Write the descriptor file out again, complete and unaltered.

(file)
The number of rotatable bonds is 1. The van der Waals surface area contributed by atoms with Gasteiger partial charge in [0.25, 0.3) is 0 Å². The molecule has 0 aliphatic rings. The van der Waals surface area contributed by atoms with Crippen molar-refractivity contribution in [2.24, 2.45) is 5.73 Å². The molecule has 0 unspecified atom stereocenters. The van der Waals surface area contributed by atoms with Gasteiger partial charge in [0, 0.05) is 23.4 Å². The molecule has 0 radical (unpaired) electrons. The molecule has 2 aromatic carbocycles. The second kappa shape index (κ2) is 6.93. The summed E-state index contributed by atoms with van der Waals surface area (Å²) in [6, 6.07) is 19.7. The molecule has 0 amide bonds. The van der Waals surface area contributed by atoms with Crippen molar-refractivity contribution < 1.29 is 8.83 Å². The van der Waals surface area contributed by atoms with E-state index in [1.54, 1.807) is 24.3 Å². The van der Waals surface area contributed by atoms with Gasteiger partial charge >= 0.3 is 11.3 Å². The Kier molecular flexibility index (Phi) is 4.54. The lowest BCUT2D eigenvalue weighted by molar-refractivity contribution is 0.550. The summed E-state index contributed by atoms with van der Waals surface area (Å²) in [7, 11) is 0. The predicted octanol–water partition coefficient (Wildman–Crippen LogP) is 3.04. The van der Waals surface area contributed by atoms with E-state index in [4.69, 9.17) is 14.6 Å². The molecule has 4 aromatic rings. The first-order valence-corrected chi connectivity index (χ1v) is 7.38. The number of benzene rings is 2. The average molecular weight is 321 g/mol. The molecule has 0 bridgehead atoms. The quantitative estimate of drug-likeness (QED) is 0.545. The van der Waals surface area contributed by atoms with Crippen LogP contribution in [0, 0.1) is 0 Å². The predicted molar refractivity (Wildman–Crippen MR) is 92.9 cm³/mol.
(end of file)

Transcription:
The number of rotatable bonds is 1. The van der Waals surface area contributed by atoms with Gasteiger partial charge in [0.25, 0.3) is 0 Å². The molecule has 0 aliphatic rings. The van der Waals surface area contributed by atoms with Crippen molar-refractivity contribution in [2.24, 2.45) is 5.73 Å². The molecule has 0 unspecified atom stereocenters. The van der Waals surface area contributed by atoms with Gasteiger partial charge in [0, 0.05) is 23.4 Å². The molecule has 0 radical (unpaired) electrons. The molecule has 2 aromatic carbocycles. The second kappa shape index (κ2) is 6.93. The summed E-state index contributed by atoms with van der Waals surface area (Å²) in [6, 6.07) is 19.7. The molecule has 0 amide bonds. The van der Waals surface area contributed by atoms with Crippen molar-refractivity contribution < 1.29 is 8.83 Å². The van der Waals surface area contributed by atoms with E-state index in [1.54, 1.807) is 24.3 Å². The van der Waals surface area contributed by atoms with Gasteiger partial charge >= 0.3 is 11.3 Å². The Kier molecular flexibility index (Phi) is 4.54. The lowest BCUT2D eigenvalue weighted by molar-refractivity contribution is 0.550. The summed E-state index contributed by atoms with van der Waals surface area (Å²) in [7, 11) is 0. The predicted octanol–water partition coefficient (Wildman–Crippen LogP) is 3.04. The van der Waals surface area contributed by atoms with E-state index in [4.69, 9.17) is 14.6 Å². The molecule has 4 aromatic rings. The first-order valence-corrected chi connectivity index (χ1v) is 7.38. The number of benzene rings is 2. The average molecular weight is 321 g/mol. The molecule has 0 bridgehead atoms. The quantitative estimate of drug-likeness (QED) is 0.545. The van der Waals surface area contributed by atoms with Crippen LogP contribution in [0, 0.1) is 0 Å². The predicted molar refractivity (Wildman–Crippen MR) is 92.9 cm³/mol.